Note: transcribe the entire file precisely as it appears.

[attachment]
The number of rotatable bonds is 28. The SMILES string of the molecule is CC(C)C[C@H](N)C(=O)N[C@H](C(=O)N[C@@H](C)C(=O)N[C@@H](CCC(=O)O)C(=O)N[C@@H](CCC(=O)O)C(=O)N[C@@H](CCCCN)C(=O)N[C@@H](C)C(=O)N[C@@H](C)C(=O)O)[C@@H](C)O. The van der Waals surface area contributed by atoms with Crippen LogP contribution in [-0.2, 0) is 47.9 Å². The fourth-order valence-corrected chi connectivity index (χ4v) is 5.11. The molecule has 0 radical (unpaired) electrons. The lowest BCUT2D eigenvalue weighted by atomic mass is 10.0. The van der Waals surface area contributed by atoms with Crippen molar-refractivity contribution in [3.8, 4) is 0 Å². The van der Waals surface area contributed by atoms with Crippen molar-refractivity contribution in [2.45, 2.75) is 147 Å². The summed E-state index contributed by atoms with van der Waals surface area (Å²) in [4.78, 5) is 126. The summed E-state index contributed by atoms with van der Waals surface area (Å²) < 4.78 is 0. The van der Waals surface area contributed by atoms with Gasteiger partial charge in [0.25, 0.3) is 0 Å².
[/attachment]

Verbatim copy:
The number of rotatable bonds is 28. The SMILES string of the molecule is CC(C)C[C@H](N)C(=O)N[C@H](C(=O)N[C@@H](C)C(=O)N[C@@H](CCC(=O)O)C(=O)N[C@@H](CCC(=O)O)C(=O)N[C@@H](CCCCN)C(=O)N[C@@H](C)C(=O)N[C@@H](C)C(=O)O)[C@@H](C)O. The van der Waals surface area contributed by atoms with Crippen LogP contribution in [-0.2, 0) is 47.9 Å². The fourth-order valence-corrected chi connectivity index (χ4v) is 5.11. The molecule has 0 radical (unpaired) electrons. The lowest BCUT2D eigenvalue weighted by atomic mass is 10.0. The van der Waals surface area contributed by atoms with Crippen molar-refractivity contribution in [3.8, 4) is 0 Å². The van der Waals surface area contributed by atoms with Crippen molar-refractivity contribution in [2.45, 2.75) is 147 Å². The summed E-state index contributed by atoms with van der Waals surface area (Å²) in [4.78, 5) is 126. The summed E-state index contributed by atoms with van der Waals surface area (Å²) < 4.78 is 0. The van der Waals surface area contributed by atoms with Gasteiger partial charge in [0.25, 0.3) is 0 Å².